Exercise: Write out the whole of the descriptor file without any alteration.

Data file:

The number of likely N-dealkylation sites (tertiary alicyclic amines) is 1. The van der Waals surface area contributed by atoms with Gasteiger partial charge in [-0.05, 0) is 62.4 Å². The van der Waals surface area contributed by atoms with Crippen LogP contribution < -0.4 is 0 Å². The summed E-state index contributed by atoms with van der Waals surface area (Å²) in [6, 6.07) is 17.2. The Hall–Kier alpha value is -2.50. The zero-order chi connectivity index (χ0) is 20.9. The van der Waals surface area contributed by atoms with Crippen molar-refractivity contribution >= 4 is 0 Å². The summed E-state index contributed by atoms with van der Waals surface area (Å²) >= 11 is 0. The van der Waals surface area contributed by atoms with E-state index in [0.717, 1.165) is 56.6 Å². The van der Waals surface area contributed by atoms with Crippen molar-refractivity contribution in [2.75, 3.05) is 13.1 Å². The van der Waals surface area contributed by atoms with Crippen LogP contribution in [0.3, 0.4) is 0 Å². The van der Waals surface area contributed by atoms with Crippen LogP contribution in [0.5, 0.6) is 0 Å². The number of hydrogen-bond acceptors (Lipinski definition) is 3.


The number of likely N-dealkylation sites (tertiary alicyclic amines) is 1. The van der Waals surface area contributed by atoms with Gasteiger partial charge in [-0.05, 0) is 62.4 Å². The van der Waals surface area contributed by atoms with Crippen LogP contribution < -0.4 is 0 Å². The summed E-state index contributed by atoms with van der Waals surface area (Å²) in [6, 6.07) is 17.2. The Hall–Kier alpha value is -2.50. The zero-order chi connectivity index (χ0) is 20.9. The van der Waals surface area contributed by atoms with Crippen molar-refractivity contribution >= 4 is 0 Å². The summed E-state index contributed by atoms with van der Waals surface area (Å²) >= 11 is 0. The van der Waals surface area contributed by atoms with E-state index in [0.717, 1.165) is 56.6 Å². The van der Waals surface area contributed by atoms with Crippen molar-refractivity contribution in [2.75, 3.05) is 13.1 Å². The van der Waals surface area contributed by atoms with Crippen LogP contribution in [0.3, 0.4) is 0 Å². The van der Waals surface area contributed by atoms with Crippen LogP contribution in [0.5, 0.6) is 0 Å². The number of hydrogen-bond acceptors (Lipinski definition) is 3.